Most pets experience few, if any, side effects from radiation therapy. The most common side effect is called moist desquamation, which is similar to a sunburn, is often seen as treatment ends, and may cause redness of the skin followed by a moist appearance before a scab begins to form on the skin. The scab should heal and fall off shortly after treatments end. Also, since your pet must be sedated or anesthetized for treatments, they may seem tired and want to rest when they return home. This is a side effect of the anesthesia, not the radiation treatments. 

Our veterinary team will work with your family veterinarian to decide the best treatment options for your pet’s cancer. Please do not hesitate to contact us with any questions, or to consult with our oncology department. 

How to Cope with a Pet Cancer Diagnosis

Over the past few decades, cancer has unfortunately become a more common diagnosis in cats and dogs. Advances in diagnostic tests available in veterinary medicine have greatly improved our ability to make these diagnoses sooner, which can make a big difference in the treatment options available to your pet. VRC would like to take this opportunity to counsel pet owners about how we approach a cancer diagnosis not only for your cat or dog but also for you.

Coping with Cancer Diagnosis in Your Beloved Pet

A diagnosis of cancer can feel devastating and be a difficult topic of discussion. Working with your veterinarian gives you and your pet access to information regarding the different treatment options available as well as what additional tests may be helpful in formulating a treatment plan. Be sure to ask any questions that you feel you need the answers to. Your veterinarian is here to help you understand what is wrong and what your options are. Unfortunately, there are some questions veterinarians still do not know the answers to, but we will do our best to give you as much information as possible to help you make the best decisions in regards to treatment for your pet and family.

Veterinary oncologists can treat cancer in cats and dogs in a variety of ways, so it is important that you discuss the best options for your pet with your veterinarian. Being your pet’s advocate means that you need to consider what is best for him or her when there are multiple options for treatment available, which could mean making important, and sometimes difficult, decisions for your pet’s well-being.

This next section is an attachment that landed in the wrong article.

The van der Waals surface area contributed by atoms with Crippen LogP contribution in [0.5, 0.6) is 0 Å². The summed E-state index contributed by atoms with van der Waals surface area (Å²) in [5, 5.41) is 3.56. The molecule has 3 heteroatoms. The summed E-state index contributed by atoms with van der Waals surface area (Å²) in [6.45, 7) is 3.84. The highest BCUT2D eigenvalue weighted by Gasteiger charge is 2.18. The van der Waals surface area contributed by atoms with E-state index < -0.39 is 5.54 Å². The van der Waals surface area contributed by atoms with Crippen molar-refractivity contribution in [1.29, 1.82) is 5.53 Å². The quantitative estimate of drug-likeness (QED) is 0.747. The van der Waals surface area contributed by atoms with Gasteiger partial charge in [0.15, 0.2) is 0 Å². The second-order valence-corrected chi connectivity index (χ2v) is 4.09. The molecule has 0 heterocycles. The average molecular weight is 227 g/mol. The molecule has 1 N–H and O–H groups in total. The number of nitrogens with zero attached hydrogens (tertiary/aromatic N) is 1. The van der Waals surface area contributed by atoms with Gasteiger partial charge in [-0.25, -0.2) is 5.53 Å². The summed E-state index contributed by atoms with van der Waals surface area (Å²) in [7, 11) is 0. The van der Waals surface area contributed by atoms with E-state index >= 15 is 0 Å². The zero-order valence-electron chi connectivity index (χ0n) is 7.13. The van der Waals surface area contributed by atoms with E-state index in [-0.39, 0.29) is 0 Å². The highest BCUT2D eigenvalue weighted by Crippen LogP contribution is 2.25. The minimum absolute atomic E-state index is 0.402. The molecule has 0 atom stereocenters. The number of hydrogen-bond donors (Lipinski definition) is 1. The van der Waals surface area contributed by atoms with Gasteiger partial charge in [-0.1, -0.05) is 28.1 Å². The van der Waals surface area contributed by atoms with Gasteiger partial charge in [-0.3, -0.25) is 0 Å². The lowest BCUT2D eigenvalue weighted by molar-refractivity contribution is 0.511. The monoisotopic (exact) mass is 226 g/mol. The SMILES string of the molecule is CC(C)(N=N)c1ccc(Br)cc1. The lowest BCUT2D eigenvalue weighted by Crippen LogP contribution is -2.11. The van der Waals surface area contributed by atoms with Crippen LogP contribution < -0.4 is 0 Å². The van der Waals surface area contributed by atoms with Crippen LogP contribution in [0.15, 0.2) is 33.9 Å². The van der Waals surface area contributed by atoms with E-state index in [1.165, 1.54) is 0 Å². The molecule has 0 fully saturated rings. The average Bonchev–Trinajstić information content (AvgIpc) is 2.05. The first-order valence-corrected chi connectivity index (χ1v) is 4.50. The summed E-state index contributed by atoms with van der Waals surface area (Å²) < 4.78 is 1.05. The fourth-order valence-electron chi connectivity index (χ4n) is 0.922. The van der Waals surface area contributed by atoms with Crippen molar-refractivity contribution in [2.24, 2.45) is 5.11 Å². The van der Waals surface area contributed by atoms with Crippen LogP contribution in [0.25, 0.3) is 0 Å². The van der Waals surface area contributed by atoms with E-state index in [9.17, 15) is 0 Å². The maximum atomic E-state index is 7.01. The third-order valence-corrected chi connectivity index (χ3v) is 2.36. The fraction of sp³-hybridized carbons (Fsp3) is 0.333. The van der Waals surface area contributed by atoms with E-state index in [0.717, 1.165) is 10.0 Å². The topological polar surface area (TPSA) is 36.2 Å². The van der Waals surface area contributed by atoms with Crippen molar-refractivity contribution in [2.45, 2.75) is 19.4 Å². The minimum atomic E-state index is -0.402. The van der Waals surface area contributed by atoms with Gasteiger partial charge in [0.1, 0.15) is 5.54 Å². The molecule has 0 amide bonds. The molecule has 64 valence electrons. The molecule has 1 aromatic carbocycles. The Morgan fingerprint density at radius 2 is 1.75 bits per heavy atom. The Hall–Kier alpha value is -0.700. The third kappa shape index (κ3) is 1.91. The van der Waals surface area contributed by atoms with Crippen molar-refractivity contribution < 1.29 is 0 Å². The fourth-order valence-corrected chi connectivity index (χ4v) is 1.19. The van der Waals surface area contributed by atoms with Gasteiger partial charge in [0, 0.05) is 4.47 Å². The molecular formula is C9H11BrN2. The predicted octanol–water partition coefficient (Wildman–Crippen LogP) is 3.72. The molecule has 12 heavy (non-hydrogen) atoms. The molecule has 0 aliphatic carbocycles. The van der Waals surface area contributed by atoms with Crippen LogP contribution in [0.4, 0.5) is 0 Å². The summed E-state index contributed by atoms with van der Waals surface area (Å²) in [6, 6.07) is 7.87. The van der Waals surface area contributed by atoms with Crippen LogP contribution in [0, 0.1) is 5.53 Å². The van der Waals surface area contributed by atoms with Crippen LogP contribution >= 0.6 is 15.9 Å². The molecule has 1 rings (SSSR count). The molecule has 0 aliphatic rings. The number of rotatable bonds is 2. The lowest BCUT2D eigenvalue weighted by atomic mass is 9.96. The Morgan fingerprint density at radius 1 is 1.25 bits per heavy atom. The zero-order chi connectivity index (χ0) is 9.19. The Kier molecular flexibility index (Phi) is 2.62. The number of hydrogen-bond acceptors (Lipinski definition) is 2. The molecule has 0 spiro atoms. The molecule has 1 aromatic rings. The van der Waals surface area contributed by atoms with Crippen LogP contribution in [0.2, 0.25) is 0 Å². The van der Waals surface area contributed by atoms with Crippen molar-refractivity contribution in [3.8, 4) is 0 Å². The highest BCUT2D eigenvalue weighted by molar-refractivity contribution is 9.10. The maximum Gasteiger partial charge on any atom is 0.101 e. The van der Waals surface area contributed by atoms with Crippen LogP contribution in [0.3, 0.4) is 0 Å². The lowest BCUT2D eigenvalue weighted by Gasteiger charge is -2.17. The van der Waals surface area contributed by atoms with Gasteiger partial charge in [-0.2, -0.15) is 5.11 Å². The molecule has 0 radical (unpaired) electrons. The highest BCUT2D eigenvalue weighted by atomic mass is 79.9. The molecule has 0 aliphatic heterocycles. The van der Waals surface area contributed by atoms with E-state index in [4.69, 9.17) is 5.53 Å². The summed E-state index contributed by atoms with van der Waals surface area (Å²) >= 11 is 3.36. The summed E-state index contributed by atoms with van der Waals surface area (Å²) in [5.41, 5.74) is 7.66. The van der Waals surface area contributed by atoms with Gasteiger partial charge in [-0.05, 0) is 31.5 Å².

Treating Cancer in Your Pet at VRC

VRC has an oncology team dedicated to treating cancer in pets. Colleen Martin, DVM, MS, Practice Limited to Oncology is the newest veterinarian on VRC’s oncology team. Specializing in medical oncology, Dr. Martin will discuss the treatment options available for your pet including chemotherapy, radiation therapy, and surgery. VRC also offers holistic therapies for pets, including laser therapy, acupuncture, and aquapuncture, which can help reduce pain and promote healing.

With the goal of increasing the length and quality of your pet’s life, VRC’s oncology department will always put your pet’s well-being first. You can expect a VRC oncologist to provide you with a list of options and recommendations for your pet’s treatment.

In many cases, VRC’s oncology team is able to approach cancer using either chemotherapy, surgery, radiation therapy, or a combination of these treatments. In the end, our team hopes to either cure or slow the progression of cancers that pets who come through our doors are diagnosed with, so they can live their longest, healthiest lives with little to no pain.

The oncology team can also provide resources to help you cope with the diagnosis your pet has received. While your pet’s treatment is of the utmost importance, we understand that this is an emotional time and can provide assistance to you as well. One great resource that VRC works closely with is Day By Day Pet Caregiver Support, who provides emotional support to caregivers after a difficult diagnosis and pet loss support to those whose pets have passed away or are facing the end of life. Day By Day has a support hotline, support groups, and other resources for grieving pet owners.

Coping with the Loss of a Pet

When a cure is not possible, we will do everything we can to lengthen and improve your pet’s quality of life, as well as keep him or her as comfortable as possible as he or she faces the end of life. Whether you were prepared or not, losing a pet is a difficult experience. It is important that you allow yourself to grieve in ways that make you feel comfortable but also to let someone you feel close with or a counselor in on how you are feeling. Your feelings are valuable and talking about and working through them in a healthy way can help you heal over time.

When you are experiencing loss, it can be beneficial to speak to a professional or other people who have experienced a similar loss. Don’t be afraid to ask people for additional support throughout this trying time. Again, Day By Day Pet Caregiver Support is a wonderful resource for people not only during the grieving process after a loss but also for the emotions you may experience from the time you receive news of a pet’s difficult diagnosis through the treatment process.